Sélecteur de langues
Brussels, 6 th January 2010
Antitrust: improved transparency and predictability of proceedings
Detailed explanations concerning how European Commission antitrust procedures work in practice have just been published by the Commission's Directorate General for Competition (DG Competition) and the Hearing Officers on the Europa website in order to further enhance the transparency and the predictability of Commission antitrust proceedings. The explanations are outlined in three documents, namely Best Practices for antitrust proceedings, Best Practices for the submission of economic evidence (both in antitrust and merger proceedings) and Guidance on the role of the Hearing Officers in the context of antitrust proceedings. The documents will make it easier for companies under investigation to understand how the investigation will proceed, what they can expect from the Commission and what the Commission will expect from them. They will be applied by the Commission provisionally as from today, but stakeholders are invited to submit comments on the documents within 8 weeks with a view to adjusting them in the light of comments from interested parties.
Competition Commissioner Kroes commented: "The Commission has consistently given high priority to due process and fairness in antitrust proceedings. These three documents provide companies with further certainty and transparency about the relationship between them and the Commission during an antitrust case. I warmly invite all stakeholders to provide us with their comments on how to yet further improve our practices."
Best Practices in antitrust proceedings
The Best Practices in antitrust proceedings takes the reader through the A-Z of antitrust proceedings, starting with how the Commission decides whether to give priority to a certain case and ending with potential adoption of a decision.
The aim of the Best Practices is to further improve procedures by enhancing transparency, while at the same time ensuring the efficiency of the Commission's investigations. Important areas where the Commission will be amending its procedures include:
Hearing Officers' Guidance Paper
Hearing Officers are the independent guardians of the rights of defence and other procedural rights of companies involved in competition proceedings. The aim of the Guidance is to make their role more transparent. The Paper not only sets out the various tasks of the Hearing Officers as established in their mandates but also outlines how they are usually carried out. It furthermore explains how companies can make best use of an Oral Hearing. Additionally, it provides companies subject to investigations, complainants and other third parties with a manual of when they can turn to the Hearing Officers to ensure due process is ensured. Finally, the Paper explains the reporting obligations and the advisory role of Hearing Officers towards the Competition Commissioner, the College of Commissioners and the addressees of Commission decisions.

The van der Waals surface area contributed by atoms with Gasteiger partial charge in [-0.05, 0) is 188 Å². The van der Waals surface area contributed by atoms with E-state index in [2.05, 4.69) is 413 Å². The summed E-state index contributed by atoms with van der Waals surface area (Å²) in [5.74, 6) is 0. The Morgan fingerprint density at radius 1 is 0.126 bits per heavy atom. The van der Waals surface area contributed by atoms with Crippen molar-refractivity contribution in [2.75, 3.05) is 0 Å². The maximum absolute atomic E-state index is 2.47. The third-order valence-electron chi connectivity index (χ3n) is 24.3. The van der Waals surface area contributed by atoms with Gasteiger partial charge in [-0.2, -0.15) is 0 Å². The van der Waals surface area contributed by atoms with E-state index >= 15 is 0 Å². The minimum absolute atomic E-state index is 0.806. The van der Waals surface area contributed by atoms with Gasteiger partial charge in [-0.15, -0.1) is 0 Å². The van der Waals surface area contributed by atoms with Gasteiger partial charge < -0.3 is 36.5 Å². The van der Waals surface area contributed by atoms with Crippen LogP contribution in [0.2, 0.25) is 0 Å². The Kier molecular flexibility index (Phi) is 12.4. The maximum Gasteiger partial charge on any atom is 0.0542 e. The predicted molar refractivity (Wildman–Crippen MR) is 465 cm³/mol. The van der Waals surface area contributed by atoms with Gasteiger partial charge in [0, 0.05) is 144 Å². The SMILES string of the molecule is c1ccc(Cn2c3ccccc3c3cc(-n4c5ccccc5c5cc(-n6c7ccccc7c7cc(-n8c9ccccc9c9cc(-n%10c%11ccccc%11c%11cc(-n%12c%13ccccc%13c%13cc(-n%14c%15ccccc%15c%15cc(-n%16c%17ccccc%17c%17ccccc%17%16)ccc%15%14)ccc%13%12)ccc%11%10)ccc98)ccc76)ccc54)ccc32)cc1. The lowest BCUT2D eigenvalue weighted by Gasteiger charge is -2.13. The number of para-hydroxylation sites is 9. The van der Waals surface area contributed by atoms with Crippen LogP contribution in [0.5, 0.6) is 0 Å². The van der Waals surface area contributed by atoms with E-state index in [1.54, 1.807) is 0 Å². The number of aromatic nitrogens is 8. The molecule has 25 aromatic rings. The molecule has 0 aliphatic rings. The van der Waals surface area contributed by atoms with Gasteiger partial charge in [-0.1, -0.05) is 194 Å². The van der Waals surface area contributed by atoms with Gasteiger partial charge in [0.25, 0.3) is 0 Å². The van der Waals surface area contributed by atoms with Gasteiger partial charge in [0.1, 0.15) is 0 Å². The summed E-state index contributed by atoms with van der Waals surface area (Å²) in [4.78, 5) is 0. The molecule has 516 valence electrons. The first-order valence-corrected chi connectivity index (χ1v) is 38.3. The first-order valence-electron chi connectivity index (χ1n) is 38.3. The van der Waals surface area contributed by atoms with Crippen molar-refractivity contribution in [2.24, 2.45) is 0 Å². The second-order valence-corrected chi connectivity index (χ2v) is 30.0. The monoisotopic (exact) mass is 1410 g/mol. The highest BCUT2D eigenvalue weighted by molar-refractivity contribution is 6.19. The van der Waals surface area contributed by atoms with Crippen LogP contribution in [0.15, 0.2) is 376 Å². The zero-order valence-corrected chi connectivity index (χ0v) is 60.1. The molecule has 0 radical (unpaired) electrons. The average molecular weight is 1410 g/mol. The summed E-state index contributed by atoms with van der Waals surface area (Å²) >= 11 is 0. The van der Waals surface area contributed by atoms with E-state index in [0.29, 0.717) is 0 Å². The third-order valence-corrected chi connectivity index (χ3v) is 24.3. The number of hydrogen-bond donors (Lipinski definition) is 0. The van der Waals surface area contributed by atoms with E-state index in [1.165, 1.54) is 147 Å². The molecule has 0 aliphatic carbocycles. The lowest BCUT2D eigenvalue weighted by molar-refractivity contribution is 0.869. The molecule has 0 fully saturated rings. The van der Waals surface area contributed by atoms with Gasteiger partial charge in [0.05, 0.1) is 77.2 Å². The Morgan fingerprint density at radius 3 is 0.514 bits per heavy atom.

Best Practices on submission of economic evidence
Considering the increasing importance of economics in complex cases, the Commission's competition department often makes requests for information asking for substantial economic data (for example used in econometric analysis) during its investigations. Parties also often submit arguments based on complex economic theories on their own initiative. In order to streamline the submission of such economic evidence, the Best Practices on economic evidence outline the criteria which these submissions should fulfil. It also explains the practice of the competition department's case teams and the Chief Economist when interacting with parties which submit economic evidence.
The consultation documents are available at: